What’s a QCD—and Why Taxpayers Need to Know the Answer Now
Thanks to tax-law changes, qualified charitable distributions are more attractive than ever for IRA holders
Sept. 23, 2018 10:02 p.m. ET
Older adults who donate to charities—and don’t like taxes—need to get very familiar, very quickly, with qualified charitable distributions.
That’s the advice financial planners are giving clients as the new tax law takes effect. These instruments have been around since 2006. But big changes in how deductions work on federal tax returns mean that QCDs are garnering new attention and new fans.
“We’ve run [tax] projections for a number of clients using QCDs, and it’s saving them a lot of money,” says Helen Modly, a certified financial planner with Buckingham Strategic Wealth in Fairfax, Va. “I think more people are going to realize that this is an effective tax-planning strategy.”
Of course, the calendar year is already winding down, and accountants and financial advisers are cautioning clients not to wait until late December to take advantage of QCD planning. Given that, here’s a primer on QCDs:
What is a QCD?
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A qualified charitable distribution is a withdrawal from an individual retirement account that is sent directly to a charity. In other words, the funds don’t pass through your hands. You instruct your IRA custodian to send the money straight to the group or groups you specify.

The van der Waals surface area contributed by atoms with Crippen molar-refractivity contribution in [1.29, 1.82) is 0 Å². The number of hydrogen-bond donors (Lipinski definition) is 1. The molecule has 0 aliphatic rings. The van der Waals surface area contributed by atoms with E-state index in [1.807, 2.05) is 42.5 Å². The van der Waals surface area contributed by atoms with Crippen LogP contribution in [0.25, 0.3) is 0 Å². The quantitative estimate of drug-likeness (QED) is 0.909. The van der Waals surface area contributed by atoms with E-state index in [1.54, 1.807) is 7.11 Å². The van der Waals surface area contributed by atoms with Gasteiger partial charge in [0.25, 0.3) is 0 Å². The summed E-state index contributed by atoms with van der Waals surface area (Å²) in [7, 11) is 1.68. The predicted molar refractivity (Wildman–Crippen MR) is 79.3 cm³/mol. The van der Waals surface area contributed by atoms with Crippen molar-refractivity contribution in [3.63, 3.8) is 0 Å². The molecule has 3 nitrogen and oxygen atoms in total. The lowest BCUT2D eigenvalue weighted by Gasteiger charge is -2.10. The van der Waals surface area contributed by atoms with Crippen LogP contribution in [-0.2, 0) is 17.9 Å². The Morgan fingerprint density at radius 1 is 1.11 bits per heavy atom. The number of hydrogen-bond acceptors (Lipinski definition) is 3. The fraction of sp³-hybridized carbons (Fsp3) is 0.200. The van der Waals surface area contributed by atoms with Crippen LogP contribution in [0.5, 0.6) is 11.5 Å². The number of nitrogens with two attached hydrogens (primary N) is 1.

Who can do this?
You must be age 70½ or older at the time of the donation.
How do I benefit from using a QCD?
A qualified charitable distribution allows a person to “do good” and, at the same time, reduce her/his taxes.
After you reach age 70½, you are required to withdraw funds annually from your IRA and report the distributions as income on your tax return. So, if you’re required to withdraw $6,000 from your IRA in 2018, that will increase your income this year by $6,000.
But let’s say you are charitably inclined and plan to donate money to a half-dozen groups before year-end. If you tell your IRA administrator to send $1,000 to each charity, those contributions—in the eyes of the Internal Revenue Service—will satisfy your RMD for the year. And you wouldn’t need to include the $6,000, as you normally would, as income on your tax return.